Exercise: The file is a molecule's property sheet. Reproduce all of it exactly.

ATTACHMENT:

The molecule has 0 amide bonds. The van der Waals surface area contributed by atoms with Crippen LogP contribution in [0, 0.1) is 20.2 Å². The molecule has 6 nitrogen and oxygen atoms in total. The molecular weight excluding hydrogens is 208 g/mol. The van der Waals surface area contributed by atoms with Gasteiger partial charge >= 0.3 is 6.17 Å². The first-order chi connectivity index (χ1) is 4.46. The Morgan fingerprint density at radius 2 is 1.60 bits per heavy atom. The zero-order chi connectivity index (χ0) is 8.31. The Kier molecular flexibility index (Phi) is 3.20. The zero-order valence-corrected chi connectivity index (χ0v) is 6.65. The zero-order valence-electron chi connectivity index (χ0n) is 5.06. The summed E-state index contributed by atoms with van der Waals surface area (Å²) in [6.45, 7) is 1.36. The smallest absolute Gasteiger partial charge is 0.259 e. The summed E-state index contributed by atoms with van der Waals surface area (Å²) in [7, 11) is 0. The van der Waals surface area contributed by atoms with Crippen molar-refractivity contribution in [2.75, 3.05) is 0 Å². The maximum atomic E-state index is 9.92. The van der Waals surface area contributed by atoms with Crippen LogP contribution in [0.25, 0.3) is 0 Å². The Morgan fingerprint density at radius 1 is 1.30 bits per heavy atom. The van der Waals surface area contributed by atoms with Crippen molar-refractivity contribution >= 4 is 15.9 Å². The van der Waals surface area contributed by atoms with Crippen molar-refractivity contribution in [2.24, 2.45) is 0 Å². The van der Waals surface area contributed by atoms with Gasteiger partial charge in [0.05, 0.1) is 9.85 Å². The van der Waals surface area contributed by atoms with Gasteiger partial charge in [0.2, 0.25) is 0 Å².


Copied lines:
The molecule has 0 amide bonds. The van der Waals surface area contributed by atoms with Crippen LogP contribution in [0, 0.1) is 20.2 Å². The molecule has 6 nitrogen and oxygen atoms in total. The molecular weight excluding hydrogens is 208 g/mol. The van der Waals surface area contributed by atoms with Gasteiger partial charge >= 0.3 is 6.17 Å². The first-order chi connectivity index (χ1) is 4.46. The Morgan fingerprint density at radius 2 is 1.60 bits per heavy atom. The zero-order chi connectivity index (χ0) is 8.31. The Kier molecular flexibility index (Phi) is 3.20. The zero-order valence-corrected chi connectivity index (χ0v) is 6.65. The zero-order valence-electron chi connectivity index (χ0n) is 5.06. The summed E-state index contributed by atoms with van der Waals surface area (Å²) in [6.45, 7) is 1.36. The smallest absolute Gasteiger partial charge is 0.259 e. The summed E-state index contributed by atoms with van der Waals surface area (Å²) in [7, 11) is 0. The van der Waals surface area contributed by atoms with Crippen molar-refractivity contribution in [2.75, 3.05) is 0 Å². The maximum atomic E-state index is 9.92. The van der Waals surface area contributed by atoms with Crippen LogP contribution in [0.25, 0.3) is 0 Å². The Morgan fingerprint density at radius 1 is 1.30 bits per heavy atom. The van der Waals surface area contributed by atoms with Crippen molar-refractivity contribution >= 4 is 15.9 Å². The van der Waals surface area contributed by atoms with Crippen molar-refractivity contribution in [2.24, 2.45) is 0 Å². The van der Waals surface area contributed by atoms with Gasteiger partial charge in [0.05, 0.1) is 9.85 Å². The van der Waals surface area contributed by atoms with Gasteiger partial charge in [0.2, 0.25) is 0 Å².